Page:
Skip to content


Beware the Patent Troll?

What is a Patent Troll? A Patent Troll is an individual or entity with patents that earns money not through manufacturing the patented product or process, but by threatening other producers into licensing the patented technology. Patent Trolls rely on the very high cost of patent litigation (usually $1.5 Million dollars for each side) and low royalty demands to build their coffers. By steering clear of deep pocket infringers Patent Trolls make very lucrative profits. They key to being a successful Patent Troll is to convince the accused infringer that a lawsuit will be filed. Even if the accused infringer were to fight the lawsuit and win, there is very little likelihood that the accused infringer will ever recoup the huge attorney fees spent in its defense.

So why have Patent Trolls become such a problem recently? Two reasons. First, as Internet-related business method patents were just recently allowed by the Patent Office, the Patent Office had very little ammunition to strike down early Internet-related patents. Accordingly, the Patent Office granted many patents on old technology. These patents are bad, but few companies are willing to spend the $1.5 Million to invalidate them. Second, courts are very unfamiliar with patents in general and technology patents in particular. If a Patent Troll were to ply their system with basic mechanical patents, courts, understanding the basic technology, would be likely to kick out frivolous infringement lawsuits.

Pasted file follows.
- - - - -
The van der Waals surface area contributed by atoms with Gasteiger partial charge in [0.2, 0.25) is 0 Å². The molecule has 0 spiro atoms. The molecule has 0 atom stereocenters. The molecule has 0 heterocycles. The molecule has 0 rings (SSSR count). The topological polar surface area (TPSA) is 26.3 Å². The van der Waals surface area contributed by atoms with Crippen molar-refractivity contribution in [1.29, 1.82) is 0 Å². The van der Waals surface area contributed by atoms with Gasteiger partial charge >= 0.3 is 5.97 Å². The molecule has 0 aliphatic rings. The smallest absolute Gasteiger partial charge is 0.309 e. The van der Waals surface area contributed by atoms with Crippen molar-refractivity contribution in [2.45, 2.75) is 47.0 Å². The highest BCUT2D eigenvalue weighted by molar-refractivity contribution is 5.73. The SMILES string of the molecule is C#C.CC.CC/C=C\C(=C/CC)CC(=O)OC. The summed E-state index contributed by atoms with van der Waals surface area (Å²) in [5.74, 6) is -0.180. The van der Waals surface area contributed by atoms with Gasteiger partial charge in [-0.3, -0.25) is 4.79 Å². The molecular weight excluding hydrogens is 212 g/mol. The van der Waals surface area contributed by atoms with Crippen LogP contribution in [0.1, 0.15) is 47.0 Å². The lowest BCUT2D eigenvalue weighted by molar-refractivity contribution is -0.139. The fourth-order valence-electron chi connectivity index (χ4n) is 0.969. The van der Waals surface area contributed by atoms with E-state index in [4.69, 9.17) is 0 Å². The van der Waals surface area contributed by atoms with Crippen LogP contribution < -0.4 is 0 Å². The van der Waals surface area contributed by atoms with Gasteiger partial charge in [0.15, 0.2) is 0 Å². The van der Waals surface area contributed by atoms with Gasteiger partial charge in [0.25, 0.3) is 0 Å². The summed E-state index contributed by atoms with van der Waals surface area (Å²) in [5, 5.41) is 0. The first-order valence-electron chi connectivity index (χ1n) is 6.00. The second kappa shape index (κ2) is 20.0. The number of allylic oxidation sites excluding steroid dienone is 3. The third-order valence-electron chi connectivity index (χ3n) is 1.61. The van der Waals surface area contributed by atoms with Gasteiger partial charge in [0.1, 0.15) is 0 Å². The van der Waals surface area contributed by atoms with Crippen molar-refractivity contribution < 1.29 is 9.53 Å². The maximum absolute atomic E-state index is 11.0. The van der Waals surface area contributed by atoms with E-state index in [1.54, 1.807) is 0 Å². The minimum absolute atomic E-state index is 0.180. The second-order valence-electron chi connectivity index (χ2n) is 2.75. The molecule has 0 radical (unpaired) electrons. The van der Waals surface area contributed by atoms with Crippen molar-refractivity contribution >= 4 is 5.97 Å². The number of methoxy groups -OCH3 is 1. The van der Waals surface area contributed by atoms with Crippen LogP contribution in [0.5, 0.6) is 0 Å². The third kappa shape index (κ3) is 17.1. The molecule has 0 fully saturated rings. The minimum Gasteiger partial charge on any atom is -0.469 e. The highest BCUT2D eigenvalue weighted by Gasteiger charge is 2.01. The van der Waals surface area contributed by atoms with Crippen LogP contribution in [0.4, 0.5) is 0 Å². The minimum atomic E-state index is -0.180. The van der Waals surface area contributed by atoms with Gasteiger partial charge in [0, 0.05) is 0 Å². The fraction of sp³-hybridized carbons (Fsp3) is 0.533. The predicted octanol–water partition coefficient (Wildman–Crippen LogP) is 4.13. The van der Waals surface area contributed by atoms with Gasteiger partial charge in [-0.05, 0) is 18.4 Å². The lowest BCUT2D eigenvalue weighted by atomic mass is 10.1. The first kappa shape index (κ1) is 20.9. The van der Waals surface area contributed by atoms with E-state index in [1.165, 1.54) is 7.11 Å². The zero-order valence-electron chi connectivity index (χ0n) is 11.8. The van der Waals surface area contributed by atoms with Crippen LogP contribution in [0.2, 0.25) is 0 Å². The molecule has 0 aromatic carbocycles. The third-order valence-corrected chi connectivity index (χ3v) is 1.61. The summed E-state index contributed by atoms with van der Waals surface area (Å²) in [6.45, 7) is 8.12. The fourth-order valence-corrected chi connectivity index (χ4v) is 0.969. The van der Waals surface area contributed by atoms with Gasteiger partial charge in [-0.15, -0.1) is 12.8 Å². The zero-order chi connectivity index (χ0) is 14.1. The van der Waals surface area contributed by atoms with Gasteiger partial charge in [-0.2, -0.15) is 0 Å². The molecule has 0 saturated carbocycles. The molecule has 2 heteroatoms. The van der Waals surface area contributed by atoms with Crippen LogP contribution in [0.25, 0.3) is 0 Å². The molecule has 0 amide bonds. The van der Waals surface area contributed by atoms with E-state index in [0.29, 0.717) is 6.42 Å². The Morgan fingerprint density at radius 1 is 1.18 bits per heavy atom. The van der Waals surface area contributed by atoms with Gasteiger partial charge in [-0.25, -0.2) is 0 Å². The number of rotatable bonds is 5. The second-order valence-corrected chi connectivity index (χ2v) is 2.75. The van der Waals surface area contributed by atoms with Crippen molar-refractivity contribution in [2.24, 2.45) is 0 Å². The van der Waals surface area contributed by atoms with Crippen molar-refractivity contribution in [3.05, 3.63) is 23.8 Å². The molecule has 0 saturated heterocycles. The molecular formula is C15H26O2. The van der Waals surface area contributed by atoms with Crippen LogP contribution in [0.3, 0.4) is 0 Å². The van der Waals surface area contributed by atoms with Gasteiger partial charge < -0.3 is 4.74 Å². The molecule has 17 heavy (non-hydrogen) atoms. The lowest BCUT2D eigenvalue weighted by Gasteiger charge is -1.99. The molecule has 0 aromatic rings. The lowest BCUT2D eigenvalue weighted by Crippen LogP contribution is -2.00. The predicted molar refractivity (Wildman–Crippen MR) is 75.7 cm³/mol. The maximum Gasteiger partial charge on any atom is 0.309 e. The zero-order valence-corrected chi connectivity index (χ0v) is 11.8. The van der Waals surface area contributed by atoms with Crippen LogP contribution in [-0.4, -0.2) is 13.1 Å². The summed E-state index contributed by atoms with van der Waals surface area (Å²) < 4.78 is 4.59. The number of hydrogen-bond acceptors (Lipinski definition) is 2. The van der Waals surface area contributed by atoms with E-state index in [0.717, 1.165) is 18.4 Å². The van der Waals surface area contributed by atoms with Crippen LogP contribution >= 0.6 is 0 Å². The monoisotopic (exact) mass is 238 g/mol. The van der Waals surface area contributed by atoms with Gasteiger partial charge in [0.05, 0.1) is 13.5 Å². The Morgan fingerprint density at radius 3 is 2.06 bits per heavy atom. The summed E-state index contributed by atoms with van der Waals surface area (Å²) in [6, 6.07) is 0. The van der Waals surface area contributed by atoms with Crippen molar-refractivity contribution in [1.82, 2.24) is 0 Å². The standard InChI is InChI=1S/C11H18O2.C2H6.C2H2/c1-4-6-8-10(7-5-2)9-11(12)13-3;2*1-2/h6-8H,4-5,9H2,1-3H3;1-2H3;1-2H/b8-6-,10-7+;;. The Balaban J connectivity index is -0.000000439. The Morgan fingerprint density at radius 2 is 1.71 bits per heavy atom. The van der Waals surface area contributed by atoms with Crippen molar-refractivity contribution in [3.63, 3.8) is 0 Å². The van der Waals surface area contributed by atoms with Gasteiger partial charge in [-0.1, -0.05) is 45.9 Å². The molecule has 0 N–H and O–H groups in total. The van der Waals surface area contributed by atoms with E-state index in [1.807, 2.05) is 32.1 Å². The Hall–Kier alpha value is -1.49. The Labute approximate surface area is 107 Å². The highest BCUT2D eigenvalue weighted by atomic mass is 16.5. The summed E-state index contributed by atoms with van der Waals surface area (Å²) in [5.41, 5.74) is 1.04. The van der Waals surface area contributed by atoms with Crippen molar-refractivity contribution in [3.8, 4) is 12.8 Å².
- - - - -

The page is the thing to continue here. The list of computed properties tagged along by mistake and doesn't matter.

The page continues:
With complex patents, however, courts are very reticent to kick out lawsuits covering technology with which they are unfamiliar. Accordingly, accused infringers are faced with the decision to pay a little to the Patent Troll or a lot to their attorneys. Faced with this proposition, most accused infringers pay the royalty fee.

What is being done about Patent Trolls? The Patent Reform Act is currently making its way through Congress. The Act contains limitations on the rights of patent holders who do not use their patented products to pursue those who do. This obviously will not stop the problem altogether, but it is a valuable first step.

Posted in Patent Law. Tagged with , , .